Immigration issues often meant that INS was precariously balanced between competing concerns. On the one hand, the United States has built itself on its reputation of welcoming newcomers. On the other hand, that openness has sometimes made it difficult to protect the nation’s interests. Throughout its history INS has reflected the national mood, even when the national mood was overly suspicious. The September 11 terrorist attacks underscore the crucial, yet often controversial role immigration laws have played throughout U.S. history, but it is by no means the only example.
In 1882, Congress passed the Chinese Exclusion Act. The law arose out of anti-Chinese sentiment which resulted after a heavy influx of immigrants from China. Originally intended as a temporary measure to limit the number of Chinese immigrants, the act was kept in force until 1943. After World War I, the U.S. government passed laws assigning quota numbers to each nationality based on immigration and census figures from past years. This action was in response to a post-war increase in immigration. (The increase in illegal entries by aliens in the 1920s led to the establishment of the Border patrol in 1924.)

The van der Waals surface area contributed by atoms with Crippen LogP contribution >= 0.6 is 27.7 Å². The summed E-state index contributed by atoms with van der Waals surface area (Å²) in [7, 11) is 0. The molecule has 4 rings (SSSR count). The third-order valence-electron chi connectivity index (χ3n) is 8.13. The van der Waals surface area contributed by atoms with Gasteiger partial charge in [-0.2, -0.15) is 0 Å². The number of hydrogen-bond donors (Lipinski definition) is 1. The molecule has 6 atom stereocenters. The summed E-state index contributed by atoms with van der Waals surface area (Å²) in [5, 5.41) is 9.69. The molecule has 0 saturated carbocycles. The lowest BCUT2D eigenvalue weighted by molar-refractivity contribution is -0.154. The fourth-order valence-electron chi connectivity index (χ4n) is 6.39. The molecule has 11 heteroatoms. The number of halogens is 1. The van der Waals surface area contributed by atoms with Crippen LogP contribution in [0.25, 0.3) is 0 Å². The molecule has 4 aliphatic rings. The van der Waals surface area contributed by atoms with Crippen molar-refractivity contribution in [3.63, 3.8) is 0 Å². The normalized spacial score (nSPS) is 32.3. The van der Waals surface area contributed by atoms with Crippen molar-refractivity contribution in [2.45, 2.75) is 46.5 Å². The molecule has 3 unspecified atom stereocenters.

In another example, after the United States entered World War II in 1941, INS initiated a program to document and fingerprint every alien residing in the United States. It was one of several organizations that operated internment camps that housed Japanese-Americans and Japanese who were long-time U.S. residents. INS-run camps were supposed to house “enemy aliens,” but many internees were imprisoned only because of their Japanese heritage.
In light of unrest around the world in the 1990s and early in the twenty-first century, civil liberties and human rights organizations kept a close watch on INS activity. Laws For instance, the Illegal Immigration Reform and Immigrant Responsibility Act of 1996 stirred criticism when groups claimed it gave INS the power to deny due process to innocent aliens.